Bombay High Court refuses bail to activist Jyoti Jagtap in Elgar Parishad case
The Bombay High Court on Monday refused to grant bail to activist Jyoti Jagtap, arrested in the Elgar Parishad-Maoist links case, saying the National Investigation Agency's case against her was "prima facie true".
The NIA had alleged that Jagtap was spreading activities of the banned outfit CPI (Maoist) in urban areas and that she made efforts to mobilise Dalits at the Elgar Parishad conclave held in Pune on December 31, 2017, to protest against the government and to create hatred against it.
A division bench of Justices A S Gadkari and M N Jadhav dismissed the appeal filed by 34-year-old Jagtap, challenging a February 2022 order of a special court refusing to grant her bail.
"We are of the opinion that the NIA case is prima facie true. Hence the appeal stands dismissed," the court said.
Jagtap, accused of singing and raising provocative slogans at the Elgar Parishad conclave along with other members of the Kabir Kala Manch, was arrested in the case in September 2020 and has been lodged at the Byculla women's prison in Mumbai since then.
According to the investigators, provocative speeches were allegedly made at the Elgar Parishad conclave on December 31, 2017, triggering violence at Koregaon-Bhima in Maharashtra's Pune district on January 1, 2018.
The Pune police had claimed the conclave was backed by Maoists.
The NIA later took over the probe into the case.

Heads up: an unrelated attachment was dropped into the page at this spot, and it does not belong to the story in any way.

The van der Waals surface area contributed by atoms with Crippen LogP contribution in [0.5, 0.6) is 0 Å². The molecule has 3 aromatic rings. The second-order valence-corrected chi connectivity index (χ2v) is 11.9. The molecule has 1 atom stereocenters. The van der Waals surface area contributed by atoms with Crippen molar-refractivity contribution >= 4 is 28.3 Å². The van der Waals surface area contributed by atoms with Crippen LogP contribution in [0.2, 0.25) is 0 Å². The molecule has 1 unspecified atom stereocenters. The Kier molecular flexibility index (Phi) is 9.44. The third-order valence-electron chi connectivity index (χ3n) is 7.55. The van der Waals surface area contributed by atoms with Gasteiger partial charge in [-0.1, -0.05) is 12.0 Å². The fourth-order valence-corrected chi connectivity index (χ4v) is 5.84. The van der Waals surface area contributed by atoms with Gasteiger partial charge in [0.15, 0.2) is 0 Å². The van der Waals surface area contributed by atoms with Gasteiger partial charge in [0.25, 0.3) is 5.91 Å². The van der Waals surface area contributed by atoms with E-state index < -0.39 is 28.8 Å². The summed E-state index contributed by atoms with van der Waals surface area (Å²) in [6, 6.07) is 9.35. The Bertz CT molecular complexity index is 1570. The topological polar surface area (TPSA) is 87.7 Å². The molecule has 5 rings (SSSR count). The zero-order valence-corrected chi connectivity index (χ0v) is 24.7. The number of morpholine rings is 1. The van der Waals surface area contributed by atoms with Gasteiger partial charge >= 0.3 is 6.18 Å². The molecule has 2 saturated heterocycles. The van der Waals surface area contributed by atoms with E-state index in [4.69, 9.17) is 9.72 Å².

According to the NIA, Kabir Kala Manch is a frontal group for the banned terror outfit CPI (Maoist).
While Jagtap, a singer-cum-activist, claimed she was innocent and the NIA failed to establish any prima facie evidence against her, the agency said Jagtap had made efforts to mobilise Dalits at the Elgar Parishad conclave held in Pune on December 31, 2017, to protest against the government and to create hatred against it.
The NIA had also alleged that Jagtap was spreading activities of the CPI (Maoist) in urban areas.
The central probe agency had claimed Jagtap was an active member of the CPI (Maoist) and that she was spreading activities of the banned "terror group" in urban areas and had undergone training for using weapons and explosives.
However, Jagtap had argued that the Kabir Kala Manch was a cultural group which tried to bring communal harmony and secularism back into the Indian society through music and poetry.
Out of 16 people arrested in the case, Father Stan Swamy died at a private hospital here last year while in judicial custody. Two other accused - Sudha Bharadwaj and Varavara Rao - are out on bail, while the others are still in jail.